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H.R. 4: FAA Reauthorization Act of 2018

To reauthorize programs of the Federal Aviation Administration, and for other purposes.

The bill’s titles are written by its sponsor.

The federal budget process occurs in two stages: appropriations, which set overall spending limits by agency or program, and authorizations, which direct how federal funds should (or should not) be used. Appropriation and authorization provisions are typically made for single fiscal years. A reauthorization bill like this one renews the authorizations of an expiring law.

Sponsor and status

Bill Shuster

Sponsor. Representative for Pennsylvania's 9th congressional district. Republican.

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Last Updated: Apr 13, 2018
Length: 353 pages
Introduced:

Apr 13, 2018

Status:

Introduced on Apr 13, 2018

This bill is in the first stage of the legislative process. It was introduced into Congress on April 13, 2018. It will typically be considered by committee next before it is possibly sent on to the House or Senate as a whole.

The House Majority Leader indicated on Apr 16, 2018 that this bill may be considered in the week ahead.

Prognosis:

49% chance of being enacted according to Skopos Labs (details)

History

Apr 13, 2018
 
Introduced

Bills and resolutions are referred to committees which debate the bill before possibly sending it on to the whole chamber.

Apr 16, 2018
 
On House Schedule

The House indicated that this bill would be considered in the week ahead.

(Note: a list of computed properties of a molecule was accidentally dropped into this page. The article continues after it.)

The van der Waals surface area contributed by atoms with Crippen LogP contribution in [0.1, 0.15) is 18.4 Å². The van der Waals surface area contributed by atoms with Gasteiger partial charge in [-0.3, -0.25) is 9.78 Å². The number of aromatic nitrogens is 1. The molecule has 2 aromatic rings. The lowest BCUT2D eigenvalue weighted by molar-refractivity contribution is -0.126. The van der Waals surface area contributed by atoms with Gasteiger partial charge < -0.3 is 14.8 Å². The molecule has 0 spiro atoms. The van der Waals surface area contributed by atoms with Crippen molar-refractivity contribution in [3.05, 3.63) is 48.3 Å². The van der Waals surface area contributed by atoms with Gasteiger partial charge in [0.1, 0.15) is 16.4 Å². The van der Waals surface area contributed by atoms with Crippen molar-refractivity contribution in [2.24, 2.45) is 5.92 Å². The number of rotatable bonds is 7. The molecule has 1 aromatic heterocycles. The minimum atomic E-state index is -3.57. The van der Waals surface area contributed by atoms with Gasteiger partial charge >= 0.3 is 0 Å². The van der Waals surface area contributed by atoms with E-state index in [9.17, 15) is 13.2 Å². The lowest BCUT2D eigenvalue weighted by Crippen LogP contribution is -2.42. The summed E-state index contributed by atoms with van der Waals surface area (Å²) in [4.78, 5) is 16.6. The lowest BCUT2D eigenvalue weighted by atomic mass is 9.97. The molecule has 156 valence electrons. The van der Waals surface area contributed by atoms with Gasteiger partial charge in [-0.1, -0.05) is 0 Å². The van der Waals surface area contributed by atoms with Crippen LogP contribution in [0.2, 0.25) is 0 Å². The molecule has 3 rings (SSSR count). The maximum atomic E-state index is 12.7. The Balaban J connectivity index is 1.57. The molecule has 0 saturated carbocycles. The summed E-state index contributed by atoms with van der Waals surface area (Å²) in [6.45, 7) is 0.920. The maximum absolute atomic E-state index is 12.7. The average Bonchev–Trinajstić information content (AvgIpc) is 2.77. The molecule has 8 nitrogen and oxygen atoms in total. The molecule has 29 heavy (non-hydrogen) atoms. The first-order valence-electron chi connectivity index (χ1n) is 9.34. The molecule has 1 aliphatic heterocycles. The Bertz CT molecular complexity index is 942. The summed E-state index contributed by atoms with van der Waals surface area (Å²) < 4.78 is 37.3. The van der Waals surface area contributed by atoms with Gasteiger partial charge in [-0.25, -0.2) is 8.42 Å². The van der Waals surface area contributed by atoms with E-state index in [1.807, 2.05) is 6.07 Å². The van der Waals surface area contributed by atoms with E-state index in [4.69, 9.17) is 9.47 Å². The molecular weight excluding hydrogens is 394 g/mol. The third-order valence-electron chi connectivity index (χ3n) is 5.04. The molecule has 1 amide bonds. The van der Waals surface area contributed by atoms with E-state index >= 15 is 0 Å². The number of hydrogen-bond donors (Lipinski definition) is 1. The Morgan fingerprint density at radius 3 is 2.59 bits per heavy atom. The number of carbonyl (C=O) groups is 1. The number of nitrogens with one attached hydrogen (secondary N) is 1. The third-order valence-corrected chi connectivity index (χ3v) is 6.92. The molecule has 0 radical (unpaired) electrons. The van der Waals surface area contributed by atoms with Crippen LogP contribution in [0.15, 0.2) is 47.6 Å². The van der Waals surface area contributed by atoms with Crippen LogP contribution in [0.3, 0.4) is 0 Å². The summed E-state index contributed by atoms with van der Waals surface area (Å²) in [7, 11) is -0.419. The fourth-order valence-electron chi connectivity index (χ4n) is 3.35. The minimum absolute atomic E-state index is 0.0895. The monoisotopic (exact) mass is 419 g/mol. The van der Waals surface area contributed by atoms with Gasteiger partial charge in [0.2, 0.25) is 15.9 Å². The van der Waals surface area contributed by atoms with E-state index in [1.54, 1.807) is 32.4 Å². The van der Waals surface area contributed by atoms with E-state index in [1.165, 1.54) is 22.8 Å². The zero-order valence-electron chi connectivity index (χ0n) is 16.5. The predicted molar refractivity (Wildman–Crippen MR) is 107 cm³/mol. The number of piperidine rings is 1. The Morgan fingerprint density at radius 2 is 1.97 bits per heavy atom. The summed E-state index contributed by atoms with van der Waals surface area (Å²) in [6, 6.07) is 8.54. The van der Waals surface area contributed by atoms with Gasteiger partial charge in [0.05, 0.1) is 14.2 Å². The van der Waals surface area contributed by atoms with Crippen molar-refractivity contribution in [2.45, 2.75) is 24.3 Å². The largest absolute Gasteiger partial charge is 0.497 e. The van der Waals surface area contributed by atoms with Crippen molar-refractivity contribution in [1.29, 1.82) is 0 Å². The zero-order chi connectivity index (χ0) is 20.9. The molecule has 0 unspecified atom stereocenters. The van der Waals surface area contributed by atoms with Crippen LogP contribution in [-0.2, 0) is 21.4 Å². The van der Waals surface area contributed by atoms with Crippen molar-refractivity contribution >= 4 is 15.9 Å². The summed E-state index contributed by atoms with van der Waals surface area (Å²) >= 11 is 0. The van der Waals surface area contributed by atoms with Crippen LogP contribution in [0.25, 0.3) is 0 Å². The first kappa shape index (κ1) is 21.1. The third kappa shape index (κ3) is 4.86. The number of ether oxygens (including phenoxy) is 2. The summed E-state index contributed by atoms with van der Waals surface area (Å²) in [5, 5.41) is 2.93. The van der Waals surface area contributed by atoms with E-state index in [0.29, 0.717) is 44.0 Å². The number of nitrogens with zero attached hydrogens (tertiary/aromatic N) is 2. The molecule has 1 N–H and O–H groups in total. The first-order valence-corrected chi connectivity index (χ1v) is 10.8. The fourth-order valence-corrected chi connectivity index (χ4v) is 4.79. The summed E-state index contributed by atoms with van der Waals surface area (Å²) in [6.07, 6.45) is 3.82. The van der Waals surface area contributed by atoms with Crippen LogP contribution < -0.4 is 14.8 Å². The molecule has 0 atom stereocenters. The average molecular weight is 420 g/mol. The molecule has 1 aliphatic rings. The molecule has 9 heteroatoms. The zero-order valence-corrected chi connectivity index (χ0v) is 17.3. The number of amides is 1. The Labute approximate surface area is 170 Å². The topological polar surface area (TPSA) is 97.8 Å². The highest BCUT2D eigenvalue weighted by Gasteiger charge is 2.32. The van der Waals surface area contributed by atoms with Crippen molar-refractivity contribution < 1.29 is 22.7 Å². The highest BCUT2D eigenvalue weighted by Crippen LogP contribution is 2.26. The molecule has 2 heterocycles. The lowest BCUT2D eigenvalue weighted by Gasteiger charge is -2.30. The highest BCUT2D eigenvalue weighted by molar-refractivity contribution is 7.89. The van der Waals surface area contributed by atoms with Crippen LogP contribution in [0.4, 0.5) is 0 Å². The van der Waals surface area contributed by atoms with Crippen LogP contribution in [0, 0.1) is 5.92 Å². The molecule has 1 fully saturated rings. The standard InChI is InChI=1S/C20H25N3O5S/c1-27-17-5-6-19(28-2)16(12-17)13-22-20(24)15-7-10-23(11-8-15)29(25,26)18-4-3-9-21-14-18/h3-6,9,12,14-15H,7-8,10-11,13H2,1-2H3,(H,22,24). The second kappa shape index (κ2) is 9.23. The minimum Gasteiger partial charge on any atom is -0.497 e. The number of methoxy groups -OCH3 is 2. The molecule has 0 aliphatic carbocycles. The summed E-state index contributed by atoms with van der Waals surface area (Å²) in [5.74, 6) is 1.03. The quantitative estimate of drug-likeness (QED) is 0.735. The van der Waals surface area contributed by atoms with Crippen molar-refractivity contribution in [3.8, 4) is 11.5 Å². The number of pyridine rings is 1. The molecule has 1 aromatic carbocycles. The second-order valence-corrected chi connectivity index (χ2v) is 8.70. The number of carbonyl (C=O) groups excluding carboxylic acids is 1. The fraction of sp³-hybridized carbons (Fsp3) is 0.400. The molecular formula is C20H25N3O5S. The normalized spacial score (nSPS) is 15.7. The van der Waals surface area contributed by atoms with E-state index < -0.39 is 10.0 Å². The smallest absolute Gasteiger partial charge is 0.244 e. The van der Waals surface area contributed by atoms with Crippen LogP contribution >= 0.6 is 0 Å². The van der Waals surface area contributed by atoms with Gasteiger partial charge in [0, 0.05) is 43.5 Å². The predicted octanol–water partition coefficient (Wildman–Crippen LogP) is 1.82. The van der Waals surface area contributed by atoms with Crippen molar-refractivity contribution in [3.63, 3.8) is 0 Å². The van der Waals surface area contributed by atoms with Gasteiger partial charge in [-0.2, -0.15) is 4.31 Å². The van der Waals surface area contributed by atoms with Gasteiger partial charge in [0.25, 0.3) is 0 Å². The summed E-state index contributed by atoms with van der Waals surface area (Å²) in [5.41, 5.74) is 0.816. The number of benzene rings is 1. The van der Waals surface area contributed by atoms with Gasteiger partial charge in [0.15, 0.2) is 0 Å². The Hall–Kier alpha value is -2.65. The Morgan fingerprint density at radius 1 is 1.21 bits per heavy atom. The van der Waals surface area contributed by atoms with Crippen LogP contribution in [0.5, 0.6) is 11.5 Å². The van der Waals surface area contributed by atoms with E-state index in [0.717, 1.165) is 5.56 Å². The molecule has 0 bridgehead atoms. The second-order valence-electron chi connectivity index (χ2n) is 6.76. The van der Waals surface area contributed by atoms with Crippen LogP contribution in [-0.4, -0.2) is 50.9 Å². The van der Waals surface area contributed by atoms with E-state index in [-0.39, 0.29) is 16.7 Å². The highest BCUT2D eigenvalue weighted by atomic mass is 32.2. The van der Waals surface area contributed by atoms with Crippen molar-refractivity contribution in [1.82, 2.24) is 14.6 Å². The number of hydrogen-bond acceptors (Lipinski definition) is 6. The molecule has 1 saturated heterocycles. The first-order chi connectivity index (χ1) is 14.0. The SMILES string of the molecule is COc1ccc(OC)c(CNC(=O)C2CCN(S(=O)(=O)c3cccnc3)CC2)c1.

Pending
 
Ordered Reported

Pending
 
Passed House (Senate next)

Pending
 
Passed Senate

Pending
 
Signed by the President

H.R. 4 is a bill in the United States Congress.

A bill must be passed by both the House and Senate in identical form and then be signed by the President to become law.

How to cite this information.

We recommend the following MLA-formatted citation when using the information you see here in academic work:

“H.R. 4 — 115th Congress: FAA Reauthorization Act of 2018.” www.GovTrack.us. 2018. April 26, 2018 <https://www.govtrack.us/congress/bills/115/hr4>

Where is this information from?

GovTrack automatically collects legislative information from a variety of governmental and non-governmental sources. This page is sourced primarily from Congress.gov, the official portal of the United States Congress. Congress.gov is generally updated one day after events occur, and so legislative activity shown here may be one day behind. Data via the congress project.